Adding, resizing, and removing infrastructure components is reduced from hundreds of hours of sysadmin work to a single command.
Instead of building out your own infrastructure services, you can easily spin up (and down) the services you need, when you need them–paying only for what you use. Not only do you not need to worry about service interruption (these are all fully managed infrastructure services), but you have support channels, multiple options (you can easily swap out add-on providers), and excellent monitoring tools available to you with a single click.
Let’s Talk About Replacing the Cloud
If you want to build your own redundant, fully managed infrastructure services – go right ahead. Nobody is stopping you. There are great tools like Chef, Puppet, and Salt which make this process a lot less painful than it used to be.
Unfortunately, regardless of which tools you choose–managing infrastructure with any of the tools above is an enormous job. Sure, you could do what David did:
About three days into it, and I had learned how to use Chef (I don’t write Ruby), brought up two full pluggable configurations for a db node and a web node, written a deployment script in Fabric, migrated to the new hardware and destroyed my Heroku and Linode instances. Three days, that’s all it took to replace the cloud.
But all you end up with is a false sense of security in your new design.
To quickly debrief you, here’s what David did:
- Rented a dedicated server.
- Wrote his own Chef scripts to create a database.
- Wrote his own Chef scripts to create a web server.
- Wrote a deployment script using Fabric to deploy his application to his new servers.
Sure, this sounds great in theory, right? I mean, why not just rent (or buy) a physical server or two, and run your stuff there?
Let me ask you this: what happens if:
- His hard drive / memory / NIC / etc. fails?
- He accidentally runs OS updates, and breaks versions of his packages?
- He wants to instantly rollback to a previous release of his code base?
- He wants to add another server to handle incoming HTTP requests?
- He needs to spin up a database read slave to handle a high amount of read requests?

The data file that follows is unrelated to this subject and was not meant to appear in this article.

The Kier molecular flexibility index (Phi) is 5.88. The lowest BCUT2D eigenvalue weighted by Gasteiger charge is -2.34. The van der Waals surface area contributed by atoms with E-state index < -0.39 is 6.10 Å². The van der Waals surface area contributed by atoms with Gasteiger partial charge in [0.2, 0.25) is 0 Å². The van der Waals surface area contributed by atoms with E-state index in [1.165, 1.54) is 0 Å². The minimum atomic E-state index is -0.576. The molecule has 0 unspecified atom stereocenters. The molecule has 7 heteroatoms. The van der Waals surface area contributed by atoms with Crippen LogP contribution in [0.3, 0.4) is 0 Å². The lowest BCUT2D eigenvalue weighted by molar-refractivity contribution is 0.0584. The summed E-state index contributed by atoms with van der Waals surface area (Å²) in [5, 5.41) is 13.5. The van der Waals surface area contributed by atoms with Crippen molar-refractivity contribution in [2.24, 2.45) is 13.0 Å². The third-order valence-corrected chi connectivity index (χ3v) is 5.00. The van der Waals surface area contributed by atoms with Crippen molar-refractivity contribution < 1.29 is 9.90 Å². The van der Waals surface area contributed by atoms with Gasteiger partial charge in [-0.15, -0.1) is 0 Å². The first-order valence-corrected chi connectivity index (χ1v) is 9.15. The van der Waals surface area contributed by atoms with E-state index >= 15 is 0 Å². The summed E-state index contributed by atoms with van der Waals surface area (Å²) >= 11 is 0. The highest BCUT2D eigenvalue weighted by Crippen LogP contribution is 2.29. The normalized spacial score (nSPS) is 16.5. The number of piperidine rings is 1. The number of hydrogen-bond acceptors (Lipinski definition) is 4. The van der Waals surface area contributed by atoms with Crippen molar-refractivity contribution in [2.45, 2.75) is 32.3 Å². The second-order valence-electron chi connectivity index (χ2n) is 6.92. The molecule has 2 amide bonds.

- His load balancer fails?
- His Fabric script stops working because he renamed his project or reorganizes his application directory tree?
- Or one of an infinite amount of other possible problems?
I’ll tell you what happens: his shit stops working.
Yah–it isn’t very hard to spin up some simple infrastructure services using Chef–pretty much anyone with a couple hours of free time can figure that out. The real issue is writing and designing a platform robust enough to not only account for hardware / software failure, but also to provide you (the developer) with enough security that you can effectively sleep easily knowing that your service will be running when you wake up in the morning.
If I had to bet money, I’d bet on chaos every single time. Why? Because software is complex. Hardware is complex. Spending a few hours bootstrapping a simple one or two server setup is nowhere near good enough to run services that people actually use.
Sure, David may be able to get away with it–for a while. But unless he plans on dedicating a significant portion of his time over the next couple of years to actually building a robust service platform–I believe it’s safe to say that David didn’t successfully replace the cloud with his work.
If anything, he simply localized his problems.
Let’s Talk About Monitoring
One of the big points that David mentions in his article is that he had no way of monitoring his dyno and application performance, and couldn’t figure out why so many weird things were happening:
Then shit started to hit the fan.
In no specific order, we started finding numerous problems with various systems:
- Redis takes too much memory to reliably queue Sentry jobs.
- Dynos are either memory or CPU bound, but we have no idea how or why.
- The Postgres server can’t handle any reasonable level of concurrency.
- We randomly have to spin up 20 dynos to get anywhere in the queue backlog.
Really David? REALLY?
Not only is there no data here to substantiate any of these claims–but monitoring these things is a piece of cake.
One of Heroku’s add-ons is meant specifically to diagnose this sort of issue: New Relic. If you’ve never heard of New Relic, you’re missing out. It’s the greatest software monitoring system ever built.
Here’s a screen shot of the dyno page of my New Relic panel. What you see here shows the average memory usage of my dynos, as well as the amount of dynos I have running, and any backlog (HTTP requests that have been waiting in a buffer because I don’t have enough dynos to concurrently process them).
Now let’s take a look at my web transactions page:
I can easily drill down into any view in my Django site, and see exactly what is happening. I can see (among other things):
- How much time it took to process.
- How much time was spent connecting to PostgreSQL.
- Which queries were ran, and how long each of them took.
- How much time was spent running various Python functions.